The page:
And the reservoir was the site of your first fight with Joker. Your first real battle with him. It was where you first saw him, really saw him, for who he was. Where you understood what you were facing in him. And it was where he saw you back.

It’s important to mention, that Scott Snyder appears to be one of those creators that seem to think that the Joker and Batman’s relationship is symbiotic and goes both ways.

Thing is, while the Joker is definitely surviving to some extent off of the reactions he draws from Batman, Batman can (and should be allowed to) survive without him. Snyder and Capullo’s Death of the Family is honestly a major return to the idea that the Joker is the supervillain equivalent of the boy on the playground bullying someone he has a crush on.

Why does the Joker hurt the people that Batman cares about in some capacity?

Why is the whole point of his plot to permanently separate Batman from his allies and family?

It’s because, as we saw in The Batman Adventures: Mad Love, creators have given the Joker a strong sense of jealously of anyone that takes Batman’s attention away from him. They basically turn the Joker into a spurned and abusive partner[1] who will do whatever it takes to make sure that Batman’s focus falls on him.

This view is supported by comments like the ones made by Batman and Robin creator Peter J. Tomasi who, in the documentary Necessary Evil, describes the center conflict of Death of the Family as follows:

The Joker feels that the family that Batman has built around him all these years … is dragging him down. He says, “These people are draining your soul. These other members of the Bat family, they’re sucking the life out of you. I’m your friend. I wanna make you be the best that you can be, … so that we can both have a relationship that we could enjoy for so many years, …without these knuckleheads on the side constantly draining you. And so I’m gonna take care of them for you. And I’m going to wipe out all these family members, … so you can be free of their encumbrance.”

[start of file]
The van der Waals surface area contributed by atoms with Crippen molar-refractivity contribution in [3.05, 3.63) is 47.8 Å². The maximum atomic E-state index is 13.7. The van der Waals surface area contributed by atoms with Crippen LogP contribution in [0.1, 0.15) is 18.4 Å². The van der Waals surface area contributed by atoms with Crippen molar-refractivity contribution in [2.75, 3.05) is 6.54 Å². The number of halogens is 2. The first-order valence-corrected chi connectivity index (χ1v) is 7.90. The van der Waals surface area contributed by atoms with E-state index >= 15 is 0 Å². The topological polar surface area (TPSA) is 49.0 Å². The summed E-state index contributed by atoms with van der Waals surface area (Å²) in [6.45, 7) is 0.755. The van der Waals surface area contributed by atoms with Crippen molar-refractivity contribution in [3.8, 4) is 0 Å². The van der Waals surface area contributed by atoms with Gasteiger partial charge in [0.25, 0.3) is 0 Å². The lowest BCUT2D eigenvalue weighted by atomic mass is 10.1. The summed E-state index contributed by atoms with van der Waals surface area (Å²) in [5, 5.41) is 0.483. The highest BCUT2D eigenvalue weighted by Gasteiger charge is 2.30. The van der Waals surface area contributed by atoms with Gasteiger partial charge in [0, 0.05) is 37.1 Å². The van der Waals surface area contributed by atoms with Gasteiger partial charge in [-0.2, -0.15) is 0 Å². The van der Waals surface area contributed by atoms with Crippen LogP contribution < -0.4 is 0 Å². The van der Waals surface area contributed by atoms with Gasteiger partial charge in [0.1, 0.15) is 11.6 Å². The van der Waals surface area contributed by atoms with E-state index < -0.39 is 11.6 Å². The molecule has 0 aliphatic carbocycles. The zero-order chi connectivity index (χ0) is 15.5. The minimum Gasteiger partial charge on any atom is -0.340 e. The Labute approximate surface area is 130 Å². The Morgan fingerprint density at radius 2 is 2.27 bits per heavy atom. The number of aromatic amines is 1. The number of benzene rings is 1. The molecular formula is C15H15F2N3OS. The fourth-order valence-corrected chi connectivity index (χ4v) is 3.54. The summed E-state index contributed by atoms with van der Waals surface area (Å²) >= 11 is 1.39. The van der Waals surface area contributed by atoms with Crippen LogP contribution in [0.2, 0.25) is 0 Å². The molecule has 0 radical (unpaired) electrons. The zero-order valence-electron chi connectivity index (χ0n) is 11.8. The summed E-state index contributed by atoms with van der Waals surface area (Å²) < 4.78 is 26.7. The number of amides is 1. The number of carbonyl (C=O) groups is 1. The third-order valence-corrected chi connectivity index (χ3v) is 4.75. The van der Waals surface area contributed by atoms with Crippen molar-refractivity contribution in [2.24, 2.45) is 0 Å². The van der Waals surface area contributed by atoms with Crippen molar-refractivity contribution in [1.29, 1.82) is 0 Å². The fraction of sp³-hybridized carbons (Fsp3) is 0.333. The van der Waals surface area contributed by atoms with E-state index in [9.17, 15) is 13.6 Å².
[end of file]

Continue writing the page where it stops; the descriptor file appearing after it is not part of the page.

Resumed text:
In my thesis, I talked on end about the point of view that informs storylines like Death of the Family and characterization for the Joker that falls in line with Grant Morrison and Frank Miller’s frankly homophobic portrayals. Y’all don’t have access to my thesis, so I’m going to rehash that here for your reading pleasure.

What makes the idea of the Joker as Batman’s Mirrorverse twin so problematic and actively harmful, is how it ties into homophobia and homophobic beliefs about queer men. If the Joker is Batman’s Mirrorverse twin, if he represents all of the things that Batman is diametrically opposed to because of how wrong they are supposed to be…

What does it say about Batman as a character or over three decades of Batman creators deciding that the Joker is going to be unsubtly queered in many of the character’s biggest stories?

That the Joker is frequently queercoded is a fact of comics history[2].

In older stories such as The Dark Knight and Arkham Asylum: A Serious House on Serious Earth, the Joker is explicitly loaded with things to signify his queerness to the reader and they’re not hard to spot. (These queer stereotypes being used as signifiers primarily utilize transmisogynistic and anti-femme imagery, by the way.)

In Arkham Asylum, where the Joker not only appears dressed in lingerie that wouldn’t be out of place in a Victoria’s Secret catalog, but grabs Batman’s ass, Morrison’s own script describes the interaction via scary queer stereotypes.

morrison script.jpg

The image above, a screenshot of Morrison’s original script, reads as follows:

Suddenly, aggressively sexual, the Joker swings his arm down to squeeze Batman’s buttocks. Batman jumps as though bitten by a poisonous snake. He is profoundly shocked. (The Joker’s effeminate actions are thus seen to be quite deliberate. He knows exactly how to rattle Batman, who, as I’ve mentioned, has serious problems in the whole area of normal human relationships. This one act has expertly broken right through all of Batman’s carefully constructed defenses. The Joker has not only invaded Batman’s precious personal space but he has done so in an overt and threateningly sexual manner. He has precisely discovered how to make Batman most uncomfortable, most intimidated. As a result, Batman is temporarily losing all his dignity.)